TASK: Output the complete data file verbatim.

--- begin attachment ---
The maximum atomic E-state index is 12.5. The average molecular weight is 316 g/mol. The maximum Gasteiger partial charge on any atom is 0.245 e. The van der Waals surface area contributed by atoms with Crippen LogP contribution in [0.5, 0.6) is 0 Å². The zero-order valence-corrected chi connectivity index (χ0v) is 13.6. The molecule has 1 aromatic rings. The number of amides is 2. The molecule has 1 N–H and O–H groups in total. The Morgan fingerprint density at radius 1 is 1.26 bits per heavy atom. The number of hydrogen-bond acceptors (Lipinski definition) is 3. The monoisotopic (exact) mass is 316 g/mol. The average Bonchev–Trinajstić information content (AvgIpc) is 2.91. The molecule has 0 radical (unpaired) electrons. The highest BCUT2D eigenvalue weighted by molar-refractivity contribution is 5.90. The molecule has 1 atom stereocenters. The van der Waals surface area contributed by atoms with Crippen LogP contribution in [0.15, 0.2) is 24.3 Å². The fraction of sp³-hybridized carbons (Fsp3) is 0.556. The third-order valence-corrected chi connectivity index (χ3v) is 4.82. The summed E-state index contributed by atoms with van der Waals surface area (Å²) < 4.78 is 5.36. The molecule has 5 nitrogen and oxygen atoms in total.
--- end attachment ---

The maximum atomic E-state index is 12.5. The average molecular weight is 316 g/mol. The maximum Gasteiger partial charge on any atom is 0.245 e. The van der Waals surface area contributed by atoms with Crippen LogP contribution in [0.5, 0.6) is 0 Å². The zero-order valence-corrected chi connectivity index (χ0v) is 13.6. The molecule has 1 aromatic rings. The number of amides is 2. The molecule has 1 N–H and O–H groups in total. The Morgan fingerprint density at radius 1 is 1.26 bits per heavy atom. The number of hydrogen-bond acceptors (Lipinski definition) is 3. The monoisotopic (exact) mass is 316 g/mol. The average Bonchev–Trinajstić information content (AvgIpc) is 2.91. The molecule has 0 radical (unpaired) electrons. The highest BCUT2D eigenvalue weighted by molar-refractivity contribution is 5.90. The molecule has 1 atom stereocenters. The van der Waals surface area contributed by atoms with Crippen LogP contribution in [0.15, 0.2) is 24.3 Å². The fraction of sp³-hybridized carbons (Fsp3) is 0.556. The third-order valence-corrected chi connectivity index (χ3v) is 4.82. The summed E-state index contributed by atoms with van der Waals surface area (Å²) < 4.78 is 5.36. The molecule has 5 nitrogen and oxygen atoms in total.